TCP/IP (or the “Internet Protocol Suite” as it is referred to in the IETF standards documents) is a collection of many network protocols that live in various layers. The name “TCP/IP” refers to two of its most prominent protocols, Transmission Control Protocol, or TCP (which lives in the Transport Layer, or L4 in OSI) and Internet Protocol, or IP (which lives in the Internet Layer, or L3 in OSI).
Packet switched networking was originally developed at the Advanced Research Projects Agency (ARPA), part of the U.S. Department of Defense (now known as DARPA). ARPA provided the funding and management, but most of the work was actually done by the Rand Corporation and Bolt Beranek and Newman (now called BBN). The creator of Ethernet (Robert Metcalf) at Xerox Parc, went on to found 3Com, and created many of the early Ethernet commercial products (NICs, hubs, etc.). DEC, Intel and Xerox created early Ethernet products as well (based on the “DIX” standard).
As network hardware evolved, there were many competing network protocol standards and software implementations, such as DECNet, IBM SNA, Novell Netware, Microsoft NetBIOS/NetBEUI and OSI. TCP/IP was relatively unknown outside of universities and ARPA. This was a real “Tower of Babel”. Since the protocols were incompatible you could not build multivendor networks. Network professionals had to specialize in one or maybe two company’s products. Over time, more and more vendors converged on a common protocol, which was TCP/IP.
Originally the functionality we now know as IP was integrated with TCP, until version 3 where it was split out into a separate protocol (there never was an IPv1 or IPv2). By the time TCP and IP were released to the public on January 1, 1983, both were at version 4, so IPv4 was really the first production version of the Internet Protocol. Vint Cerf is generally recognized as the “father of IPv4”.
One of the universities that Bell Labs licensed the UNIX Operating system to was the University of California at Berkeley, or UCB. UCB created the Berkeley Software Distribution (BSD) branch of UNIX, by adding TCP/IP (from ARPA), virtual memory, and a number of other advanced features that turned it into a viable, production Operating System. 4.2BSD (August 1983) was the first version to include TCP/IP. Many UNIX workstation vendors (e.g. Sun, Silicon Graphics, Intergraph) used TCP/IP as their primary network protocol.
UCB made copies of the BSD UNIX variant available to many universities, so TCP/IP began spreading, especially in academic institutions. UCB later rewrote the last remaining parts of Bell Lab’s UNIX code resulting in 386BSD, which later evolved into FreeBSD, the first Open Source OS. Other BSD variants (NetBSD and OpenBSD) split off of FreeBSD. Some years later, the KAME Project (part of the WIDE Project in Japan) choose FreeBSD as the platform for the first full scale implementation IPv6 (as well as IPsec over IPv6). For many years, connecting to the KAME website was the first proof many people had that their IPv6 connectivity was working. The site has a Kame (Japanese for turtle) logo on the landing page. If you connect over IPv4, it just sits there. If you connect over IPv6, the Kame dances for joy at your success. Even though the KAME Project ended in 2006 (by accomplishing all of its goals), the website was left up as a piece of Internet history.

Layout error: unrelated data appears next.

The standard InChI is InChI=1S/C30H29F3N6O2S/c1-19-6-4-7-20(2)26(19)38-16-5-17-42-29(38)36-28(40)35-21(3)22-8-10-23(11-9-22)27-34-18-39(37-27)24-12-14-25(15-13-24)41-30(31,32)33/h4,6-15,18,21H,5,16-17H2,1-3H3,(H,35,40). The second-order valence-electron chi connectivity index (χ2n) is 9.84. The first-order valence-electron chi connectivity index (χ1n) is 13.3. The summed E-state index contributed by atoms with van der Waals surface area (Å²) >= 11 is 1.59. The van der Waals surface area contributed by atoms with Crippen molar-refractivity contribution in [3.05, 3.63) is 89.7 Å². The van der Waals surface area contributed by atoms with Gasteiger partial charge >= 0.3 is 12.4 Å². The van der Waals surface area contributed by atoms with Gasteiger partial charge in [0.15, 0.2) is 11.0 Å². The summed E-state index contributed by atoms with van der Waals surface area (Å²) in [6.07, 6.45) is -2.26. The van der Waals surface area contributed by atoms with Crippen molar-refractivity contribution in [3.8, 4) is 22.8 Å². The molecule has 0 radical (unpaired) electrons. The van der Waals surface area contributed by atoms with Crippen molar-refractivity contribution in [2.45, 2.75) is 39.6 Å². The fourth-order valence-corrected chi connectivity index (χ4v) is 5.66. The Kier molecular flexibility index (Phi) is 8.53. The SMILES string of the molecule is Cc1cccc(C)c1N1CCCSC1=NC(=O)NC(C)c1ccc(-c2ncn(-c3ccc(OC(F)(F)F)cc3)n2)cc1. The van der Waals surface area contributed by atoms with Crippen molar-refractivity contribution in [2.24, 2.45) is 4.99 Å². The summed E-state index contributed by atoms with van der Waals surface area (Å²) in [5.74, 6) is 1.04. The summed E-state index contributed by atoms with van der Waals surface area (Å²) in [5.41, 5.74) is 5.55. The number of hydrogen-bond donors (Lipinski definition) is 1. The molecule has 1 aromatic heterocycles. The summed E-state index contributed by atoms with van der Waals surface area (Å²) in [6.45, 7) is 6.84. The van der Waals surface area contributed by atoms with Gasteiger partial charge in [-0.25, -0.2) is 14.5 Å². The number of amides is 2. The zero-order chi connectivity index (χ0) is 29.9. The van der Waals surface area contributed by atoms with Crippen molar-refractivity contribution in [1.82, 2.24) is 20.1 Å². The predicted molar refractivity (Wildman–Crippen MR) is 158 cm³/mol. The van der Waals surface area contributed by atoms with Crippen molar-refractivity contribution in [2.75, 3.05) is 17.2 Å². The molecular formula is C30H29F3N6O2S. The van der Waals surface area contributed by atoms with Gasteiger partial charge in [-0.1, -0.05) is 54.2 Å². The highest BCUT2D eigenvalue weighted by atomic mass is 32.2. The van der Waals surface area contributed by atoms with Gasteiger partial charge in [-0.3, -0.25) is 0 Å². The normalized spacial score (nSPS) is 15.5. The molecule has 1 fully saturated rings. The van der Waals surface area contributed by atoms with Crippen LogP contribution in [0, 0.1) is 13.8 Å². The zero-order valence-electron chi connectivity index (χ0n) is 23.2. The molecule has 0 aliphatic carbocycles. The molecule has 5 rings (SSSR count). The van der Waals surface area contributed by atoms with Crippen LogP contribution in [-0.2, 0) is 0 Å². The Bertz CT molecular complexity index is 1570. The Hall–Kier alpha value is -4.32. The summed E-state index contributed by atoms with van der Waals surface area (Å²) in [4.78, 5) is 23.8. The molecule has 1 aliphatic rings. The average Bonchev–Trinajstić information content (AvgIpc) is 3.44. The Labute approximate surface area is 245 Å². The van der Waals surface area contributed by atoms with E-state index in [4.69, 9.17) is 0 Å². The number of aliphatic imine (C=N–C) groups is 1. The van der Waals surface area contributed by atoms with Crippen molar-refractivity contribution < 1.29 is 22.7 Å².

Meanwhile, over time, TCP/IP was implemented on more and more operating systems. Microsoft began supporting it in Windows NT 3.1 and Windows For Workgroups (1993-1994). By Windows NT 4.0 (1996) TCP/IP was their dominant network technology, and that helped them drive Novell out of the market (Novell was late to adopt TCP/IP). Today, TCP/IP is almost completely dominant, worldwide.
Usage of TCP/IP and the Internet grew slowly at first, then more and more rapidly until the mid 1990s, when the IETF began worrying about running out of IPv4 addresses. In 2001, for the first time, more than 100 million IPv4 public addresses had been allocated. By 2010, more than 1 billion public addresses were in use. By early 2011, IANA was out of addresses, and by September 2012, both APNIC and RIPE NCC reached end of normal allocation of IPv4 public addresses.
Today, the Second Internet (based on IPv4) is at End-of-Life, because there are no more IPv4 public addresses available from the Internet Assigned Numbers Authority (IANA). IANA allocated its final five “/8” blocks to the five RIRs on 3 February 2011. Since then all but one of the five Regional Internet Registries (APNIC in Asia/Pacific, RIPE NCC in Europe / Middle East, LACNIC in Latin America and ARIN in North America) have reached end of normal allocation of IPv4 public addresses. Some time in 2019 the last of the RIRs (AfriNIC in Africa) will join them.